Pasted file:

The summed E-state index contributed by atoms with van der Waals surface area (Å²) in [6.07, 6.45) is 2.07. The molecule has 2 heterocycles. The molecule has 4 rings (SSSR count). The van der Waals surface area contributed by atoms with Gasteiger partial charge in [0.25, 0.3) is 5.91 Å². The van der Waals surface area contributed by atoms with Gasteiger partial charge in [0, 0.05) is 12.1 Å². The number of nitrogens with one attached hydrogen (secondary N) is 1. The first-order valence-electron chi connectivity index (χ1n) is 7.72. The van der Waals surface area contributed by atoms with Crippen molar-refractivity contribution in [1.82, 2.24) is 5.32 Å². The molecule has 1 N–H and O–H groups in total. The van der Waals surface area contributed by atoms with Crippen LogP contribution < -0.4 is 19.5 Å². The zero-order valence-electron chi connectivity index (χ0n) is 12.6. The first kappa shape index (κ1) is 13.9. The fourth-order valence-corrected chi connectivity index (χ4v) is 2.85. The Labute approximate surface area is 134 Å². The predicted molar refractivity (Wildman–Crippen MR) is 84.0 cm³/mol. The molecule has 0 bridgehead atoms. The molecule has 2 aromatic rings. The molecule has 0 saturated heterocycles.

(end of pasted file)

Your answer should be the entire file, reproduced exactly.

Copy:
The summed E-state index contributed by atoms with van der Waals surface area (Å²) in [6.07, 6.45) is 2.07. The molecule has 2 heterocycles. The molecule has 4 rings (SSSR count). The van der Waals surface area contributed by atoms with Gasteiger partial charge in [0.25, 0.3) is 5.91 Å². The van der Waals surface area contributed by atoms with Gasteiger partial charge in [0, 0.05) is 12.1 Å². The number of nitrogens with one attached hydrogen (secondary N) is 1. The first-order valence-electron chi connectivity index (χ1n) is 7.72. The van der Waals surface area contributed by atoms with Crippen molar-refractivity contribution in [1.82, 2.24) is 5.32 Å². The molecule has 1 N–H and O–H groups in total. The van der Waals surface area contributed by atoms with Crippen LogP contribution < -0.4 is 19.5 Å². The zero-order valence-electron chi connectivity index (χ0n) is 12.6. The first kappa shape index (κ1) is 13.9. The fourth-order valence-corrected chi connectivity index (χ4v) is 2.85. The Labute approximate surface area is 134 Å². The predicted molar refractivity (Wildman–Crippen MR) is 84.0 cm³/mol. The molecule has 0 bridgehead atoms. The molecule has 2 aromatic rings. The molecule has 0 saturated heterocycles.